Journal of Neurosciences in Rural Practice
 


 
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LETTER TO THE EDITOR
Year : 2015  |  Volume : 6  |  Issue : 3  |  Page : 451  

Racemose cysticercosis: A summary of 5 reported Thai cases


1 Wiwanitkit House, Bangkhae, Bangkok, Thailand
2 Hainan Medical University, Hainan, China

Date of Web Publication16-Jun-2015

Correspondence Address:
Somsri Wiwanitkit
Wiwanitkit House, Bang Khae, Bangkok
Thailand
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Source of Support: None, Conflict of Interest: None


DOI: 10.4103/0976-3147.158750

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How to cite this article:
Wiwanitkit S, Wiwanitkit V. Racemose cysticercosis: A summary of 5 reported Thai cases. J Neurosci Rural Pract 2015;6:451

How to cite this URL:
Wiwanitkit S, Wiwanitkit V. Racemose cysticercosis: A summary of 5 reported Thai cases. J Neurosci Rural Pract [serial online] 2015 [cited 2018 May 24];6:451. Available from: http://www.ruralneuropractice.com/text.asp?2015/6/3/451/158750

Sir,

Cysticercosis is an important trematode infestation caused by Taenia solium larva. At present, cysticercosis is considered an important public health problem, affecting people in several countries around the world. [1],[2] This parasitic infestation mainly manifests as tissue infiltration. The parasite can affect any organs. In superficial tissue infiltration, the cysticercosis can be accidentally detected as a soft tissue mass. [1] In case of internal organ involvement, the infestation will have a more serious clinical presentation. [1] The neurocysticercosis is the specific cysticercosis of the neurological system. In central nervous system, there are two main forms of neurocysticercosis. [3] One is "isolated cyst" (cysticercus cellulosae) and the other is "racemose cyst (cysticercus racemosus)." [1] The racemose cysticercosis is a specific extremely rare form of neurocysticercosis that the parasitic cysts are usually detected at the basal subarachnoid region. [4] The appearance of racemose cysticercosis looks like "a collection of transient membranes forming a cluster like a bunch of grapes." [3] Less than 80 reports are documented in PubMed. In this short article, the authors report a summary on previous publications on Thai patients with racemose cysticercosis. According to the literature search (PubMed and ThaiIndexMedicus), there are at least 5 Thai cases (3 males and 2 females, aged between 25 and 52 years old) with racemose cysticercosis. [5],[6],[7],[8]

Focusing on the clinical presentations, there are meningitis (5 cases), increased intracranial pressure (4 cases), hydrocephalus (1 case), seizure (1 case), hearing loss (1 case) and Pakinsonism (1 case). "Numerous rim-enhancing cystic lesions" is the main finding from brain imaging. Of these 5 cases, 4 cases were diagnosed by histological examination of surgical removal specimen and the left 1 case was diagnosed by autopsy study. In the death case, the co-infection by sparganosis is detected. All 4 cases that get confirmed diagnosis by histological examination of surgical removal specimen get postoperative albendazole treatment. However, 1 of these 4 cases died from status epilepticus, and septic shock (overall death = 2 from 5 cases) whereas the other 3 cases got complete recovery without sequelae.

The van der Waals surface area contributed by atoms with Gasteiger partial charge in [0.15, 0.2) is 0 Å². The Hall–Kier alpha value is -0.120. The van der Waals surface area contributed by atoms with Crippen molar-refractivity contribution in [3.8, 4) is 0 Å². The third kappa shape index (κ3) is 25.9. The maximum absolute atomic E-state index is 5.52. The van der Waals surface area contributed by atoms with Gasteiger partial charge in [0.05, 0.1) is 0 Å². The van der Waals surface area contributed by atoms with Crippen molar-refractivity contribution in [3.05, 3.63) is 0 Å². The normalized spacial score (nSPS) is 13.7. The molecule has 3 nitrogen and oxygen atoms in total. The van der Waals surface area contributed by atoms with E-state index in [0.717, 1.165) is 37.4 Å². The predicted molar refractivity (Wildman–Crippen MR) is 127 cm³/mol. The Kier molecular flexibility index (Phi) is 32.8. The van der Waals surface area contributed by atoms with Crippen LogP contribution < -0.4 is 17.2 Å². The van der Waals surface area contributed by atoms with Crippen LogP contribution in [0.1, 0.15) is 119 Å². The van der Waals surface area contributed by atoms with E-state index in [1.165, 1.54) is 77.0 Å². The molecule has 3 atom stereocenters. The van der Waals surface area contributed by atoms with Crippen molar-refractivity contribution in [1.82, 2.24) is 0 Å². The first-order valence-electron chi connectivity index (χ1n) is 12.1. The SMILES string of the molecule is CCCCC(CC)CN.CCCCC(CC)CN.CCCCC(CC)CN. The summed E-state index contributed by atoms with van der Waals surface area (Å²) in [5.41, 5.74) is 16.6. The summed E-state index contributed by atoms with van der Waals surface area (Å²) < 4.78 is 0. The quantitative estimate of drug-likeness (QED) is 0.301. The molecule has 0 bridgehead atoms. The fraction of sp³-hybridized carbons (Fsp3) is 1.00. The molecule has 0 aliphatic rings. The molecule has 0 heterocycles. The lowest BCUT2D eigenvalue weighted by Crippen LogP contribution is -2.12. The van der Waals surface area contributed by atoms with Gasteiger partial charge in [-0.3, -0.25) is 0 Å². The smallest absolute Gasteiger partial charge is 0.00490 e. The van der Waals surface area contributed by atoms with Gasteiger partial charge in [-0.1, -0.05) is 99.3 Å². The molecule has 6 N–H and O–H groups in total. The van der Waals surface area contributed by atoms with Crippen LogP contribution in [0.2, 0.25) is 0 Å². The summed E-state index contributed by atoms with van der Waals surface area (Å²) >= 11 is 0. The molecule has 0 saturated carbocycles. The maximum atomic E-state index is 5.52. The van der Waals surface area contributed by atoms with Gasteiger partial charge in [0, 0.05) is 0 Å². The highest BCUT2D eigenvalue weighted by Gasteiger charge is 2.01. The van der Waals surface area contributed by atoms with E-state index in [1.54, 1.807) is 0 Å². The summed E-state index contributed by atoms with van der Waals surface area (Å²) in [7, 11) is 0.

Based on this summary, there are many new interesting considerations. First, racemose cysticercosis seems to be a serious, deadly infestation that can result in a high fatality. The role of imaging diagnosis is usually limited and might be difficult to differentiate from other common tropical meningitis such as tuberculosis meningitis. Second, if the surgical removal is successfully done, the complete recovery can be derived. Third, the concomitant disease by other neurological problem such as sparganosis can be observed.

 
   References Top

1.
Prasad KN, Prasad A, Verma A, Singh AK. Human cysticercosis and Indian scenario: A review. J Biosci 2008;33:571-82.  Back to cited text no. 1
    
2.
Wu W, Qian X, Huang Y, Hong Q. A review of the control of clonorchiasis sinensis and Taenia solium taeniasis/cysticercosis in China. Parasitol Res 2012;111:1879-84.  Back to cited text no. 2
    
3.
Agapejev S. Neurocysticercosis: The enigmatic disease. Cent Nerv Syst Agents Med Chem 2011;11:261-84.  Back to cited text no. 3
    
4.
Das RR, Tekulve KJ, Agarwal A, Tormoehlen LM. Racemose neurocysticercosis. Semin Neurol 2012;32:550-5.  Back to cited text no. 4
    
5.
Jarupant W, Sithinamsuwan P, Udommongkol C, Reuarrom K, Nidhinandana S, Suwantamee J. Spinal cord compression and bilateral sensory neural hearing loss: An unusual manifestation of neurocysticercosis. J Med Assoc Thai 2004;87:1244-9.  Back to cited text no. 5
    
6.
Tansanee P. Neurocysticercosis presenting with Parkinsonism: A case report. Bull Dep Med Serv 1992;17:565-9.  Back to cited text no. 6
    
7.
Pongprasert S. Sparganum mansoni combined with cysticercus cellulosae infected in pontomedullary junction in the same patient, presented with two clinical states: A case report. Bull Lampang Hosp 1985;6:225-50.  Back to cited text no. 7
    
8.
Chayapum P, Tungsinmunkong K, Shuangshoti S. Proliferating acephalic cestode larva of central nervous system. Chula Med J 1993;37:743-50.  Back to cited text no. 8
    



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[Pubmed] | [DOI]



 

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